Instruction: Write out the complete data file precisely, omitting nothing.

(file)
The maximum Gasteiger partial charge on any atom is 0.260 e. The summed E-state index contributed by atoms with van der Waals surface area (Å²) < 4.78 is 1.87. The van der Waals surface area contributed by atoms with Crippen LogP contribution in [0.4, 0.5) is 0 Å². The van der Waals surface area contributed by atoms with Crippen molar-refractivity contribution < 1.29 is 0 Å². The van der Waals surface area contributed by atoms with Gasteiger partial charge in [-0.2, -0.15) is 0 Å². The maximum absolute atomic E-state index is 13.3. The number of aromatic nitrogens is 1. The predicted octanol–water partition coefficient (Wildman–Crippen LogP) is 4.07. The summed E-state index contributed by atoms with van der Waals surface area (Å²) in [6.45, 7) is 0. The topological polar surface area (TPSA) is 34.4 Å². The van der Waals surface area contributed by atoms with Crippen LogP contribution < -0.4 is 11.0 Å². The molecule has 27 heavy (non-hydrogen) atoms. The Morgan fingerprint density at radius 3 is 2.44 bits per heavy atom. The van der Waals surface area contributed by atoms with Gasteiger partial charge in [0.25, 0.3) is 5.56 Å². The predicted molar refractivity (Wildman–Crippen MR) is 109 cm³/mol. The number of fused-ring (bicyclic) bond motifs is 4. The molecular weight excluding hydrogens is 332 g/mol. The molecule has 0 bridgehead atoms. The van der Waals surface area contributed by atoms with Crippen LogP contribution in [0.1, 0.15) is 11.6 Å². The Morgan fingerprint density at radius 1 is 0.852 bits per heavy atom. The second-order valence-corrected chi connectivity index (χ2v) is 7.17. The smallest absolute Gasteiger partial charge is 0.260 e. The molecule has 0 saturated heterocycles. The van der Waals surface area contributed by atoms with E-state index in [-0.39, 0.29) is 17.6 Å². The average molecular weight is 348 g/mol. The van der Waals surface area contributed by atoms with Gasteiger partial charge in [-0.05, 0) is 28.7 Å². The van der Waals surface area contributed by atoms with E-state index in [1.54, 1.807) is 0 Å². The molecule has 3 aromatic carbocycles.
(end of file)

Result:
The maximum Gasteiger partial charge on any atom is 0.260 e. The summed E-state index contributed by atoms with van der Waals surface area (Å²) < 4.78 is 1.87. The van der Waals surface area contributed by atoms with Crippen LogP contribution in [0.4, 0.5) is 0 Å². The van der Waals surface area contributed by atoms with Crippen molar-refractivity contribution < 1.29 is 0 Å². The van der Waals surface area contributed by atoms with Gasteiger partial charge in [-0.2, -0.15) is 0 Å². The maximum absolute atomic E-state index is 13.3. The number of aromatic nitrogens is 1. The predicted octanol–water partition coefficient (Wildman–Crippen LogP) is 4.07. The summed E-state index contributed by atoms with van der Waals surface area (Å²) in [6.45, 7) is 0. The topological polar surface area (TPSA) is 34.4 Å². The van der Waals surface area contributed by atoms with Crippen LogP contribution < -0.4 is 11.0 Å². The molecule has 27 heavy (non-hydrogen) atoms. The Morgan fingerprint density at radius 3 is 2.44 bits per heavy atom. The van der Waals surface area contributed by atoms with Gasteiger partial charge in [0.25, 0.3) is 5.56 Å². The predicted molar refractivity (Wildman–Crippen MR) is 109 cm³/mol. The number of fused-ring (bicyclic) bond motifs is 4. The molecular weight excluding hydrogens is 332 g/mol. The molecule has 0 bridgehead atoms. The van der Waals surface area contributed by atoms with Crippen LogP contribution in [0.1, 0.15) is 11.6 Å². The Morgan fingerprint density at radius 1 is 0.852 bits per heavy atom. The second-order valence-corrected chi connectivity index (χ2v) is 7.17. The smallest absolute Gasteiger partial charge is 0.260 e. The molecule has 0 saturated heterocycles. The van der Waals surface area contributed by atoms with E-state index in [-0.39, 0.29) is 17.6 Å². The average molecular weight is 348 g/mol. The van der Waals surface area contributed by atoms with Gasteiger partial charge in [-0.05, 0) is 28.7 Å². The van der Waals surface area contributed by atoms with E-state index in [1.54, 1.807) is 0 Å². The molecule has 3 aromatic carbocycles.